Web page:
As Item 55 in the original TAQ was about team leader features (I am a member of a team in which the leader promotes teamwork), after reviewing the suggestions of specialists in the panel of experts, we decided to move it to the team leadership dimension. We believed that as this item is about the characteristics of the team leader, it would be better to move it from team identity to the team leadership dimension. Therefore, the number of team identity items decreased to eight, and the number of team leadership items reached nine. The CFA of the questionnaire showed that these changes cause no disruption in the structure of the questionnaire.
In the end, the arrangement of items for each dimension in the P-TAQ was team foundation (13 items), team functioning (6 items), team performance (4 items), team skills (6 items), team leadership (9 items), team climate and atmosphere (10 items), and team identity (8 items).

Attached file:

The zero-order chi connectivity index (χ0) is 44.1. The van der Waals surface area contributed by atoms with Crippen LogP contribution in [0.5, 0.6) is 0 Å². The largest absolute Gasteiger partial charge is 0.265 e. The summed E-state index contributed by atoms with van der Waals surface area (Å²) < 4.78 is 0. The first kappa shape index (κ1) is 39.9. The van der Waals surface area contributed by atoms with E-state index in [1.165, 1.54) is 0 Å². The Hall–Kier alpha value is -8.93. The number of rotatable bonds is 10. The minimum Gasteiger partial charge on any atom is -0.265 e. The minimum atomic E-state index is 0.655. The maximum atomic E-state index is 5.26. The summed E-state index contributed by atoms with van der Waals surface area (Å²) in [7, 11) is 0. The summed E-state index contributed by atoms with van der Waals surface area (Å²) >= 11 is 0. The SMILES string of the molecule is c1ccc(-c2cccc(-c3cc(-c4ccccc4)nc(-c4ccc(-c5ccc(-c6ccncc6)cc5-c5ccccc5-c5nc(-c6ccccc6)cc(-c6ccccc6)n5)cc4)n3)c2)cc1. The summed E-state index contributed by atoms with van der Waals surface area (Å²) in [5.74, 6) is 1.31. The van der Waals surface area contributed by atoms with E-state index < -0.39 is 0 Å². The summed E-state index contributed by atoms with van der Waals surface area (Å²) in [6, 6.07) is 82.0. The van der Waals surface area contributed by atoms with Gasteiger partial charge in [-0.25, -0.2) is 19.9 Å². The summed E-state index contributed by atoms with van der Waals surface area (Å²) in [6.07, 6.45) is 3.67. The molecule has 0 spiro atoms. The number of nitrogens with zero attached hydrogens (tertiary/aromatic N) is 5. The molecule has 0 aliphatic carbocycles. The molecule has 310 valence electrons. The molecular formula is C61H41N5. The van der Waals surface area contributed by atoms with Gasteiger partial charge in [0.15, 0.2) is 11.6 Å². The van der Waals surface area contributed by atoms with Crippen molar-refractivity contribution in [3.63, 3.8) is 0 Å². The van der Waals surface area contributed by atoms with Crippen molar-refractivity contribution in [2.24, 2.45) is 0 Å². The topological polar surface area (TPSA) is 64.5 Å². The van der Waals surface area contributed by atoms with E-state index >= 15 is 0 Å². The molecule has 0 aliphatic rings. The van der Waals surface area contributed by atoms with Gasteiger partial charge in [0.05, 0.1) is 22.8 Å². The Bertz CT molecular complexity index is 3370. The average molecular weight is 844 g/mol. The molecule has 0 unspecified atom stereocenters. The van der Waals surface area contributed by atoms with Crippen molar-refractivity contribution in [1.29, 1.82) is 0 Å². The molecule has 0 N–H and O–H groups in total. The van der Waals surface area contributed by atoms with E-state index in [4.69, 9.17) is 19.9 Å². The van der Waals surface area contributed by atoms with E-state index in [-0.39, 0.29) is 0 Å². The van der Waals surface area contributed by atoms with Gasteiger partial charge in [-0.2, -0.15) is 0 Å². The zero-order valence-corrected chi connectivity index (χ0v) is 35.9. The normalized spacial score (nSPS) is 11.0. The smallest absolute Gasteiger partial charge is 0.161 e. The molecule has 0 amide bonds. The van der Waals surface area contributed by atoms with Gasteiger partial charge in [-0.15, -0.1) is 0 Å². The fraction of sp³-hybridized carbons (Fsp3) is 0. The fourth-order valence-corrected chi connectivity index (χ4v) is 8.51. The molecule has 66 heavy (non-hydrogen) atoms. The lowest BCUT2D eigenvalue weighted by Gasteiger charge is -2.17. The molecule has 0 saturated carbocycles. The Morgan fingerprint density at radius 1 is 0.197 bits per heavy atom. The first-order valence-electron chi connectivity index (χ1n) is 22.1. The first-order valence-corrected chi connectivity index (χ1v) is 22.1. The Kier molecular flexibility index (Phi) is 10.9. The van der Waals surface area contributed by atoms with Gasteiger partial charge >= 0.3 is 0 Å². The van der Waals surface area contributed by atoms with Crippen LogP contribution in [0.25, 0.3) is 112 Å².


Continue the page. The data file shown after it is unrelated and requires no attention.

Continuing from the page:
The CFA model strongly demonstrates that the P-TAQ adequately measures its intended dimensions. Further, the CFA exhibited remarkable fit across multiple standardized indices. These fit indices provide clear proof that the P-TAQ can be used as a valid tool to assess teamwork status in health care centers.
Although the analyses presented here tested the structure of the P-TAQ (i.e., construct validity) as a measurement tool for assessing teamwork, we did not test criterion validity or predictive validity. In other words, this analysis only shows to what extent the survey measured teamwork status and does not directly link the condition of teamwork to external performance criteria (e.g., patient safety outcomes or the results of providing good care). Some researchers have shown that good teamwork is associated with increasing the quality of care for HF patients,, but this paper provided no empirical data demonstrating this relationship.